Influence of Casing Inner Pressure
Fault slipping could happen during or after fracturing, as the casing’s inner pressure is different in different stages. Figure 15 and Figure 16 show the variation of diameter along the casing under different inner pressures. It can be seen that with the increase of inner pressure, the reduction of the casing’s inner diameter decreases, which indicates that higher inner pressure is beneficial to maintain the casing’s integrity.
Figure 15. Variation of diameter under different casing inner pressures.
Figure 16. Magnified area.
It should be noted that the casing’s inner pressure has little impact on the first concave area in the curves, while it has a relatively significant impact on the second concave area. When the casing’s inner pressure is zero, the reduction of diameter is the greatest (4.90 mm), and compared with the reduction when the casing’s inner pressure is 115 MPa (the reduction is 4.06 mm), the increase of the diameter reduction is 20.7%. The reason for this is mainly because the casing’s inner pressure has a dramatic impact on the equivalent stiffness of the casing string. The higher the casing’s inner pressure, the higher the equivalent stiffness.
Influence of Casing Thickness
With the increase of casing thickness, the shear resistance strength increases. Because the research object contains two casings, including intermediate and production casing, the thickness of both types of casings are changed, so as to evaluate the effectiveness of increasing the casing thickness.
Figure 17 shows the variation of the casing’s inner diameter under different production casing thicknesses. It can be seen that with the increase of the casing thickness, the reduction of casing’s inner diameter is almost unchanged in the first concave area, but decreases clearly in the second concave area (Figure 18).
Figure 17. Variation of diameter under different production casing thickness.
Figure 18. Magnified area.
Figure 19 shows the reduction of the casing’s inner diameter with the variation of the intermediate casing thickness, and it can be seen that with the increase of the casing thickness, the reductions of the casing’s inner diameter decreases nearly linear in both concave areas. Comparing the two methods, increasing the thickness of the intermediate casing above the casing shoe is the more effective.
Figure 19. Variation of diameter under different intermediate casing thickness.
Influence of Cement Sheath Mechanical Parameters
The mechanical parameters of the cement sheath can be adjusted by using different cement slurry formulas, and have an impact on the reduction of the casing’s inner diameter. Figure 20 shows the variation of diameter along the casing under different elasticity moduli of the cement sheath. It can be seen that the influence on the casing’s inner diameter in the two concave areas is different.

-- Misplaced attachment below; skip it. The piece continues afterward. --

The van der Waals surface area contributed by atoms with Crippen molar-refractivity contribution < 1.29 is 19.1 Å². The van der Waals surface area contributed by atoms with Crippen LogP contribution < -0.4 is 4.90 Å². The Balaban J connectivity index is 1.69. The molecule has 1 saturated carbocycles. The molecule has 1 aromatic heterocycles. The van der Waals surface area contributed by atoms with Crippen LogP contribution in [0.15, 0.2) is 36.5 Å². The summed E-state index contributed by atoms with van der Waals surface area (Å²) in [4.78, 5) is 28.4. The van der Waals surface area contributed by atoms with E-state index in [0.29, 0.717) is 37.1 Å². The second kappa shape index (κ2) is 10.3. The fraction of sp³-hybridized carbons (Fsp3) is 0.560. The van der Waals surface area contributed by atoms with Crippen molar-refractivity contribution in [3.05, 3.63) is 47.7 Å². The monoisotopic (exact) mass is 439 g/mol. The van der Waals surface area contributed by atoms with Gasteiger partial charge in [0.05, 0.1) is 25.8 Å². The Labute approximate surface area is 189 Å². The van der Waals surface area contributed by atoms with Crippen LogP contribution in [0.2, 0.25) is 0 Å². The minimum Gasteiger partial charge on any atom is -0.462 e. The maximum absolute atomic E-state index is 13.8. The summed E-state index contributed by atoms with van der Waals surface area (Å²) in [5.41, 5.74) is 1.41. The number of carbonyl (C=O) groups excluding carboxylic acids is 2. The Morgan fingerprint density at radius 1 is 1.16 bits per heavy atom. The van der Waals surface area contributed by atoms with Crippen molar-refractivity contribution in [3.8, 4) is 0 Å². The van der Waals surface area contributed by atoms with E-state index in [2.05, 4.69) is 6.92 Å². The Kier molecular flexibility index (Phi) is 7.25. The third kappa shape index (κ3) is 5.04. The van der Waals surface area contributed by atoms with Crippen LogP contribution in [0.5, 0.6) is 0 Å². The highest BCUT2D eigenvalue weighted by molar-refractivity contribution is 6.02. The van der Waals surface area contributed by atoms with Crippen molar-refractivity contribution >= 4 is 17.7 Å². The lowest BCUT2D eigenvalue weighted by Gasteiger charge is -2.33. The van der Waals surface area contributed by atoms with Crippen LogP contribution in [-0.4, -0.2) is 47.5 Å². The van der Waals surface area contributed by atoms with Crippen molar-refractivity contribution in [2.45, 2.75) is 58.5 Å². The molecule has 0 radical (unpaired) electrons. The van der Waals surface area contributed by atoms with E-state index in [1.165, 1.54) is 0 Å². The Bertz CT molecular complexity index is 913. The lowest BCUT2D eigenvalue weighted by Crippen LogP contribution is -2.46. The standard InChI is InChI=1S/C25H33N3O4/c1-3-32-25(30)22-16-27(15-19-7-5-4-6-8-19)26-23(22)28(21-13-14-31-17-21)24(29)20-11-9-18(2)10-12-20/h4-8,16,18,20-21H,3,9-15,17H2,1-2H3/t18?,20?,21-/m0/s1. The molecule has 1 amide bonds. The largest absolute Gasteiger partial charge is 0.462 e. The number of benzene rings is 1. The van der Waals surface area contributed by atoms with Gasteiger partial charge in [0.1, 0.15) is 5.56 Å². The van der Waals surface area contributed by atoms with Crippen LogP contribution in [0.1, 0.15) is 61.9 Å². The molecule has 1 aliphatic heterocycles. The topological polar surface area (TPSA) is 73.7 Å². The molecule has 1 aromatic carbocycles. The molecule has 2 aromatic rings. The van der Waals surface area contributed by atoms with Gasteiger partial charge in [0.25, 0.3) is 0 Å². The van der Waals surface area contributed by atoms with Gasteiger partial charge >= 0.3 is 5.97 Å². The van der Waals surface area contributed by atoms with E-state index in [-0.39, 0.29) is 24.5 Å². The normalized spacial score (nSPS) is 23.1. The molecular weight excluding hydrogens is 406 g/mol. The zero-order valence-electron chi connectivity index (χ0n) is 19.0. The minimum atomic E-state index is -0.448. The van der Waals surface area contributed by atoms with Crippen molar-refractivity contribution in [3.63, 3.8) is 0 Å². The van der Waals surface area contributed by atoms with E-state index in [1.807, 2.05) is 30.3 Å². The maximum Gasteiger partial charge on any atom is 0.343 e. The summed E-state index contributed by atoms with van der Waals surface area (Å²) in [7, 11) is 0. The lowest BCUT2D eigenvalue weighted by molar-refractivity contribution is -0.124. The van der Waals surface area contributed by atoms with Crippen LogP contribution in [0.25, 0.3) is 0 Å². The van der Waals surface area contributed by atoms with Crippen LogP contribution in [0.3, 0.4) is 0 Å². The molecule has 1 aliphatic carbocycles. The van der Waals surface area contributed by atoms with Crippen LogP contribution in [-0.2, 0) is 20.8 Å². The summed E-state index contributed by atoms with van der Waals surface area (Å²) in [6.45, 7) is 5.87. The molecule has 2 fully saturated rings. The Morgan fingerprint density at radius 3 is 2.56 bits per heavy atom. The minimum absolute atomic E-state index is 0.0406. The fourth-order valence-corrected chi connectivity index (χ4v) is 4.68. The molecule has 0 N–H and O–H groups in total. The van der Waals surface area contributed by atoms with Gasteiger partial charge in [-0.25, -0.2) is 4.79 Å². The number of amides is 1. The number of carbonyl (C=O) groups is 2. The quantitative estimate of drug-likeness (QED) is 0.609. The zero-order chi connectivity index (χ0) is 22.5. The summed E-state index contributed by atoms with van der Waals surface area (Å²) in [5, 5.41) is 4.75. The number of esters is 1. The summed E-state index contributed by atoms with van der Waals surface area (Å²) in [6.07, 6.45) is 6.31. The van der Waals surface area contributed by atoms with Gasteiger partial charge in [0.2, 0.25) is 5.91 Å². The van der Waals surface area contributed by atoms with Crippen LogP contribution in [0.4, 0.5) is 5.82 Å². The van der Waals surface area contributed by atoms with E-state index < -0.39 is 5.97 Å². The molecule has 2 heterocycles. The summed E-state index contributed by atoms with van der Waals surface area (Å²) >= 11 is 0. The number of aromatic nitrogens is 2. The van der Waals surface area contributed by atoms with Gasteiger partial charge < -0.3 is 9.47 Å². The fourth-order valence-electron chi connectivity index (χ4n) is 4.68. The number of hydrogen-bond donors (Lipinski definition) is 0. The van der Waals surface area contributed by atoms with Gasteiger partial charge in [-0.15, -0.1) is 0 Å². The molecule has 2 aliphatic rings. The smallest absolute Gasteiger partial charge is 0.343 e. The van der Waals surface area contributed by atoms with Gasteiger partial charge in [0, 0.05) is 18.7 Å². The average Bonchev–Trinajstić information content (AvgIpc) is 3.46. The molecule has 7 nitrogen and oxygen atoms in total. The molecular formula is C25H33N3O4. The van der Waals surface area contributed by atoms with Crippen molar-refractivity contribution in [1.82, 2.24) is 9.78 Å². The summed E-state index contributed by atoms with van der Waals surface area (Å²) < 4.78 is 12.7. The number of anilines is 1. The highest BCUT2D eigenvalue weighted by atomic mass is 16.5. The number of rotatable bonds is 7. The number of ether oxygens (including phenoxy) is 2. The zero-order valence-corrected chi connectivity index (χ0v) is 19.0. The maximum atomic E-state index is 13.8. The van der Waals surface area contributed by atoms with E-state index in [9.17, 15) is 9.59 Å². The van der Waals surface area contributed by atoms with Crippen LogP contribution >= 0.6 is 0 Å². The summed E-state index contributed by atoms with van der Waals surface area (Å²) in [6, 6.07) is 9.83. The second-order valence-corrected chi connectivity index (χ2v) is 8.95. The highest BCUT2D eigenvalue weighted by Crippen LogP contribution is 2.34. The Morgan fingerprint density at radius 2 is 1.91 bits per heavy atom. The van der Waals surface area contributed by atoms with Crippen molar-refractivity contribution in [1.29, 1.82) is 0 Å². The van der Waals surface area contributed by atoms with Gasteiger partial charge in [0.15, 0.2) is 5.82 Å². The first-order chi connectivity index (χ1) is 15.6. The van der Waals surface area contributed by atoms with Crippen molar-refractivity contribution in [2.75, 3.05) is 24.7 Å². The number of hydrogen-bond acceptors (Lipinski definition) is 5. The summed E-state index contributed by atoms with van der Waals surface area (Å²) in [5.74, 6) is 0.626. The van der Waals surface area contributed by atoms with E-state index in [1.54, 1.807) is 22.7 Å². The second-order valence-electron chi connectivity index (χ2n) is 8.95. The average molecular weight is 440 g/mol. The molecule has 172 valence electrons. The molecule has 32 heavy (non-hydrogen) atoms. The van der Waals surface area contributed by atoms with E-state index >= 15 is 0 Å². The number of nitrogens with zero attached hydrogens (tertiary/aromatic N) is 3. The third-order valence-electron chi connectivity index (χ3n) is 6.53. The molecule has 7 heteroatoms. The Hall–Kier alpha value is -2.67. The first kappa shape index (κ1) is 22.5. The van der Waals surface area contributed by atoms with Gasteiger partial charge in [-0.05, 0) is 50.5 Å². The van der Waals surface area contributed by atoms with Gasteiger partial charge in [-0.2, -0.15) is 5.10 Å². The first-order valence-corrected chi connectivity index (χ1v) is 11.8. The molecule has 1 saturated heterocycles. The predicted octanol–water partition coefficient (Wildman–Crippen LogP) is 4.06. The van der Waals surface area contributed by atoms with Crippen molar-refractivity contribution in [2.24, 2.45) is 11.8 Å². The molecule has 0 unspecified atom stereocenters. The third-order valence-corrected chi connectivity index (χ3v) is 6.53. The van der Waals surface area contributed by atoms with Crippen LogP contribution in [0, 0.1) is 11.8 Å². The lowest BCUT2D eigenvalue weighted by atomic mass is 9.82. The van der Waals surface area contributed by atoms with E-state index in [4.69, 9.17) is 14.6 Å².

Figure 20. Variation of diameter under different elasticity moduli.
In the first concave area, with the increase of the elasticity modulus of the cement sheath, the reduction of the casing’s inner diameter decreases. But in the second concave area, the variation of the diameter has a reverse rule (Figure 21). Figure 22 and Figure 23 show the influence of the Poisson ratio on the casing’s inner diameter. It can be seen that with the increase of the Poisson ratio, the reduction of diameter increases, especially in the second concave area, which indicates that the lower Poisson ratio is beneficial for decreasing the reduction of the casing’s inner diameter.
Figure 21. Magnified area.
Results Comparison and Mitigation Method
The method in this study presented a way to evaluate the reduction of casing’s inner diameter. Using to the microseismic measurements, microseismic moment magnitude can be obtained. And based on the study of Chen et al. , slip distance can be calculated. Then, by using the model proposed in this study, the diameter of a casing’s inner wall after fault slipping can be computed.
Figure 22. Variation of diameter under different Poisson ratios.
The computed results and the measurement results by using MFC tools were compared, as shown in Figure 24. It can be seen that the numerical method in this study has an accuracy of up to 90.17%, and it can be used to select the soluble bridge plug after casing shear deformation, achieving the purpose of overcoming the problem that MFC measurement is costly, as mentioned above.
Figure 23. Magnified area.